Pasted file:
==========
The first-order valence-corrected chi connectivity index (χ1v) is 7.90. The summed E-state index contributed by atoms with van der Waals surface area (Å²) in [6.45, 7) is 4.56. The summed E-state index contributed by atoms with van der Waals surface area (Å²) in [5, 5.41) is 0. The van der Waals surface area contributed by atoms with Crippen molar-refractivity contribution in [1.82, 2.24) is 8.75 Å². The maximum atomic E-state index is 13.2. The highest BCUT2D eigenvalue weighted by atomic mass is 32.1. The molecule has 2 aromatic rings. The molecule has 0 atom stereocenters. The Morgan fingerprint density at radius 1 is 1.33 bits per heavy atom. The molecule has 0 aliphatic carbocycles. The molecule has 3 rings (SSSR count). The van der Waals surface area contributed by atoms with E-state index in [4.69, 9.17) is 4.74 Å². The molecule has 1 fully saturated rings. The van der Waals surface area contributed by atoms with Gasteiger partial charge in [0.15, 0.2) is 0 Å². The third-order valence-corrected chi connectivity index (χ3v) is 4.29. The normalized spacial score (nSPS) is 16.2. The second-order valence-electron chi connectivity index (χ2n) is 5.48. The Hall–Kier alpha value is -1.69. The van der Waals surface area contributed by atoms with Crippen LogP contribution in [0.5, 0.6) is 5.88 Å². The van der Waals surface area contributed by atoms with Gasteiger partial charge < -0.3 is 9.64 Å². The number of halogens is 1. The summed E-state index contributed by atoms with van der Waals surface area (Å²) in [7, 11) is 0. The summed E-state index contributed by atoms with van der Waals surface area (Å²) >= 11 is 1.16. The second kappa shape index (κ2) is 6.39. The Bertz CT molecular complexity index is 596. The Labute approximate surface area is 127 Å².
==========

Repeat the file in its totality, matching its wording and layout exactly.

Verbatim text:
The first-order valence-corrected chi connectivity index (χ1v) is 7.90. The summed E-state index contributed by atoms with van der Waals surface area (Å²) in [6.45, 7) is 4.56. The summed E-state index contributed by atoms with van der Waals surface area (Å²) in [5, 5.41) is 0. The van der Waals surface area contributed by atoms with Crippen molar-refractivity contribution in [1.82, 2.24) is 8.75 Å². The maximum atomic E-state index is 13.2. The highest BCUT2D eigenvalue weighted by atomic mass is 32.1. The molecule has 2 aromatic rings. The molecule has 0 atom stereocenters. The Morgan fingerprint density at radius 1 is 1.33 bits per heavy atom. The molecule has 0 aliphatic carbocycles. The molecule has 3 rings (SSSR count). The van der Waals surface area contributed by atoms with E-state index in [4.69, 9.17) is 4.74 Å². The molecule has 1 fully saturated rings. The van der Waals surface area contributed by atoms with Gasteiger partial charge in [0.15, 0.2) is 0 Å². The third-order valence-corrected chi connectivity index (χ3v) is 4.29. The normalized spacial score (nSPS) is 16.2. The second-order valence-electron chi connectivity index (χ2n) is 5.48. The Hall–Kier alpha value is -1.69. The van der Waals surface area contributed by atoms with Crippen LogP contribution in [0.5, 0.6) is 5.88 Å². The van der Waals surface area contributed by atoms with Gasteiger partial charge < -0.3 is 9.64 Å². The number of halogens is 1. The summed E-state index contributed by atoms with van der Waals surface area (Å²) in [7, 11) is 0. The summed E-state index contributed by atoms with van der Waals surface area (Å²) >= 11 is 1.16. The second kappa shape index (κ2) is 6.39. The Bertz CT molecular complexity index is 596. The Labute approximate surface area is 127 Å².